Robyn Davidson’s epic 2700km desert trek from Alice Springs to the west coast of Australia accompanied only by four camels and a dog is the stuff of legend.
I hadn’t heard of it before, which makes a long-in-the-works film all the more interesting for non-Australians.
Davidson was only 25 when she first travelled to the “red centre”, and her motive for doing so remains shrouded in mystery. At the opening of Tracks (Transmission Films), the locals are dubious and unwelcoming when she arrives in town and spends a couple of years learning the ways of the Outback; in particular, how to wrangle feral camels.
The journey proper started in 1977 and took her nine months to complete across Australia’s least populated area and its most inhospitable terrain.

Fame soon followed, with a bestselling book in 1981 after a stunning magazine spread in National Geographic, which had helped fund the trip.
For Australians, “the camel woman” ranks with Sir Edmund Hillary for New Zealanders and Norway’s Thor Heyerdahl, both of whose exploits were recalled in screen productions last year.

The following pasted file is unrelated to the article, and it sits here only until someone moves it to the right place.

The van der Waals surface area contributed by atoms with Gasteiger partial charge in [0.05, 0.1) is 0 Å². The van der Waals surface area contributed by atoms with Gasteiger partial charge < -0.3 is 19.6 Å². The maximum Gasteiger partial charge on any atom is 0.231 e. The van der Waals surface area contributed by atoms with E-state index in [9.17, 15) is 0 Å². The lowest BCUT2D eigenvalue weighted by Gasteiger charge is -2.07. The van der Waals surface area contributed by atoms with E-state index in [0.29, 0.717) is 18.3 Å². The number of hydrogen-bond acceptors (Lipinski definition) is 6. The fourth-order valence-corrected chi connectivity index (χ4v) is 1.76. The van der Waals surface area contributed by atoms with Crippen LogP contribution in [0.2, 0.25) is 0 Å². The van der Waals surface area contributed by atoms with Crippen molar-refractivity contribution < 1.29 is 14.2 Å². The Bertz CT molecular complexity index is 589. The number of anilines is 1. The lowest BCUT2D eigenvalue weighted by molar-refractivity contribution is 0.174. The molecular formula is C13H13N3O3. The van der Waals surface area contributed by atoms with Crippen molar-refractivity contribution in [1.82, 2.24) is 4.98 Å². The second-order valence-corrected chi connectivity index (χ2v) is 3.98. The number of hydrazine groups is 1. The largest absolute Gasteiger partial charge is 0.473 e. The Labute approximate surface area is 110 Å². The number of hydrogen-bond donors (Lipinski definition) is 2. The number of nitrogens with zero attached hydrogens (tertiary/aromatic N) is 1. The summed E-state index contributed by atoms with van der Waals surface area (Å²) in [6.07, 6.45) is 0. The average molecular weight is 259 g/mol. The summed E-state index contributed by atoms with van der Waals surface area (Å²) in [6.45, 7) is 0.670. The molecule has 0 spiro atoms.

Single hero adventures — recent examples include Robert Redford’s All is Lost and The Life of Pi — are difficult for a viewer, as you rely on dramatic episodes to maintain interest when there is little
dialogue and no lack of repetitive scenes.
After many previous attempts to get a film off the ground, producer Emile Sherman obtained the rights and hired director John Curran,
whose first feature was the well-received Praise.
One of his most demanding jobs would have been choosing the locations, which are nothing short of spectacular and include South Australia’s Flinders Ranges and Coffin Bay, and Kings Canyon and Uluru in the Northern Territory.
With the landscape sorted, Curran has less of a problem in the casting.
Davidson is played by Mia Wasikowska, who has already
had roles that combine vulnerability with assertiveness — the
recent Jane Eyre as well as Alice in Wonderland, The Kids are All
Right and Stoker.
Davidson herself went on to a distinguished career in writing, film production and academia. She has been closely associated with the film and this may explain why it skips over the deeper personal issues and her relationship with National Geographic photographer
Rick Smolan (Adam Driver from HBO’s TV series Girls), who drops in on her from time to time for some pictorial “shoots”.
These later became the centrepiece of syndicated articles and one of National Geographic’s most popular cover stories.
Davidson soon tires of his enthusiasm and energy, but clearly is holding something back, which deflates the emotional impact.
Tracks doesn’t dwell on this enigmatic side of Davidson’s adventure but packs in a number of incidents — mainly involving tribal Aboriginals and a remote farming couple — who provide a contrast to her intensity and desire to be as far from other people as possible.
Rating: Mature audiences (language); 112 minutes.